Set of Successive Numbers contains Unique Multiple

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Let $m \in \Z_{\ge 1}$.

Then $\set {m, m + 1, \ldots, m + n - 1}$ contains a unique integer that is a multiple of $n$.

That is, in any set containing $n$ successive integers, $n$ divides exactly one of those integers.


Let $S_m = \set {m, m + 1, \ldots, m + n - 1}$ be a set containing $n$ successive integers.

The proof proceeds by induction on $m$, the smallest number in $S_m$.

Basis for the Induction

The case $m = 1$ is verified as follows:

$S_1 = \set {1, 2, \ldots, n}$

This contains a multiple of $n$, namely, $n$ itself.

If $S_1$ is a singleton then this element is trivially unique.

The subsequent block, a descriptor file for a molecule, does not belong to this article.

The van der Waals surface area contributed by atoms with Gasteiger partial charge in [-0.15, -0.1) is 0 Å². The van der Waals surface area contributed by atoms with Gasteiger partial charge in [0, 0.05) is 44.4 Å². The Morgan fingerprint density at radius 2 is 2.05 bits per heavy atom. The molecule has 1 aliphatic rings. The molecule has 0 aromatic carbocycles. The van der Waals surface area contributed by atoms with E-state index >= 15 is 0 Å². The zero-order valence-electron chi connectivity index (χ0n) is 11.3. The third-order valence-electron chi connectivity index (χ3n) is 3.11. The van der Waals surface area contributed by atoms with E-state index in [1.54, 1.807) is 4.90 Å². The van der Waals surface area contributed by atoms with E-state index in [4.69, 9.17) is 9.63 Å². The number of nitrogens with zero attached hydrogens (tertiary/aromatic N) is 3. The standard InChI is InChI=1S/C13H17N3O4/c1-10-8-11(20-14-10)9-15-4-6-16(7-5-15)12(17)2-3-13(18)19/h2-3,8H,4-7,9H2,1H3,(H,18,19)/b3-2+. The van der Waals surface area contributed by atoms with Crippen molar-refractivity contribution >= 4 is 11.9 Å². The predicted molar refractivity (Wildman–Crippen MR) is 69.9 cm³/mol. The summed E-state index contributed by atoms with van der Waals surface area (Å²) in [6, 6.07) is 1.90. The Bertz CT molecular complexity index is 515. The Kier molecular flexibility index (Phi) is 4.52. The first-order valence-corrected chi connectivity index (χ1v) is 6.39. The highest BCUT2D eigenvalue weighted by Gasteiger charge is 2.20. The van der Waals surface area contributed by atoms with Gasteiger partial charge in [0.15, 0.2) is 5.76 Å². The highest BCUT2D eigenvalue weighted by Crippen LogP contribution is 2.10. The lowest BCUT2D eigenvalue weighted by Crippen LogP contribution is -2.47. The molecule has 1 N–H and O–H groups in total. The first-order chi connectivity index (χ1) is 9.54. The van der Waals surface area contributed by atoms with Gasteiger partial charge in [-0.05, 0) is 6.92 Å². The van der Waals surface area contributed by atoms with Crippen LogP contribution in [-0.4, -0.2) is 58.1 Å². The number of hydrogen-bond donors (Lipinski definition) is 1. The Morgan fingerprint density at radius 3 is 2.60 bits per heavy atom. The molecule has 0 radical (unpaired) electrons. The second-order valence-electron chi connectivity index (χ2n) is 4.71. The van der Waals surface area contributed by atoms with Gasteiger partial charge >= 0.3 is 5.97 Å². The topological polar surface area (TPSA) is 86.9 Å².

If there are any other integers in $S_1$, they are less than $n$ and more than $0$, and so cannot be a multiple of $n$.

This is the basis for the induction.

Induction Hypothesis

Fix $m \in \N$ with $m \ge 1$.

Assume that:

$S_m = \set {m, m + 1, \ldots, m + n - 1}$

contains a unique multiple of $n$.

This is our induction hypothesis.

Induction Step

This is our induction step:

Consider the set:

$S_{m + 1} = \set {m + 1, m + 2, \ldots, m + n - 1, m + n}$

As $n \equiv 0 \pmod n$, $m + n$ is a multiple of $n$ if and only if $m$ is a multiple of $n$.

That means that we can replace $m + n$ with $m$ and instead analyze:

${S_{m + 1} }' = \set {m + 1, m + 2, \ldots, m + n - 1, m}$

But ${S_{m + 1} }' = S_m$, which contains a unique multiple of $n$ by the induction hypothesis.

The result follows by the Principle of Mathematical Induction.